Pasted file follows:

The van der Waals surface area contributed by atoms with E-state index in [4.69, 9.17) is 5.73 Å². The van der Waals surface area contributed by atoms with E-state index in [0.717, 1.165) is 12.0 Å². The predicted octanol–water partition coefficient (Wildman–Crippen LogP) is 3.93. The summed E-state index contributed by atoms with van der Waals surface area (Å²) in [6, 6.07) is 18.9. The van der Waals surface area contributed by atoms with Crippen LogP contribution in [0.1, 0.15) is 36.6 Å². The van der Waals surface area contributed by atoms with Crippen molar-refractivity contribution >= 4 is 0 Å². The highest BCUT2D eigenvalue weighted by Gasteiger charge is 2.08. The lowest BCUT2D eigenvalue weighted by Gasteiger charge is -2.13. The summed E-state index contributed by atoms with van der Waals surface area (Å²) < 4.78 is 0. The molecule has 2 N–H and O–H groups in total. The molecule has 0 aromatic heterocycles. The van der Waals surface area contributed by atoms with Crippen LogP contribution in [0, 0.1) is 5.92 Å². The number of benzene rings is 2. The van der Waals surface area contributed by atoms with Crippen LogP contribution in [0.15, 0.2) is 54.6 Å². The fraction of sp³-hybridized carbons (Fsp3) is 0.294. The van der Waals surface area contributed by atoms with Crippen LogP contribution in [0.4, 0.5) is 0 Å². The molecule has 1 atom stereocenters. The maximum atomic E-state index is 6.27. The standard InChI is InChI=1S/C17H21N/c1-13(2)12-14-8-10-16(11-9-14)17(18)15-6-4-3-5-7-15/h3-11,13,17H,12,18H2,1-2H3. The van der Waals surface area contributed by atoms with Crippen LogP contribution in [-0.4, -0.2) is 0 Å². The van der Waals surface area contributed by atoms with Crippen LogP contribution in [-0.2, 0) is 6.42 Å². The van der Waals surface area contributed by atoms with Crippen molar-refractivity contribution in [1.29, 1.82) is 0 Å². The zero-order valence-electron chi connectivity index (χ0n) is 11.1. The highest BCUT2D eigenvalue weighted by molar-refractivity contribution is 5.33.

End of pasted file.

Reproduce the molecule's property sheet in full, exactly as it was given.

The van der Waals surface area contributed by atoms with E-state index in [4.69, 9.17) is 5.73 Å². The van der Waals surface area contributed by atoms with E-state index in [0.717, 1.165) is 12.0 Å². The predicted octanol–water partition coefficient (Wildman–Crippen LogP) is 3.93. The summed E-state index contributed by atoms with van der Waals surface area (Å²) in [6, 6.07) is 18.9. The van der Waals surface area contributed by atoms with Crippen LogP contribution in [0.1, 0.15) is 36.6 Å². The van der Waals surface area contributed by atoms with Crippen molar-refractivity contribution >= 4 is 0 Å². The highest BCUT2D eigenvalue weighted by Gasteiger charge is 2.08. The lowest BCUT2D eigenvalue weighted by Gasteiger charge is -2.13. The summed E-state index contributed by atoms with van der Waals surface area (Å²) < 4.78 is 0. The molecule has 2 N–H and O–H groups in total. The molecule has 0 aromatic heterocycles. The van der Waals surface area contributed by atoms with Crippen LogP contribution in [0, 0.1) is 5.92 Å². The number of benzene rings is 2. The van der Waals surface area contributed by atoms with Crippen LogP contribution in [0.15, 0.2) is 54.6 Å². The fraction of sp³-hybridized carbons (Fsp3) is 0.294. The van der Waals surface area contributed by atoms with Crippen LogP contribution in [0.4, 0.5) is 0 Å². The molecule has 1 atom stereocenters. The maximum atomic E-state index is 6.27. The standard InChI is InChI=1S/C17H21N/c1-13(2)12-14-8-10-16(11-9-14)17(18)15-6-4-3-5-7-15/h3-11,13,17H,12,18H2,1-2H3. The van der Waals surface area contributed by atoms with Crippen LogP contribution in [-0.4, -0.2) is 0 Å². The van der Waals surface area contributed by atoms with Crippen LogP contribution in [-0.2, 0) is 6.42 Å². The van der Waals surface area contributed by atoms with Crippen molar-refractivity contribution in [1.29, 1.82) is 0 Å². The zero-order valence-electron chi connectivity index (χ0n) is 11.1. The highest BCUT2D eigenvalue weighted by molar-refractivity contribution is 5.33.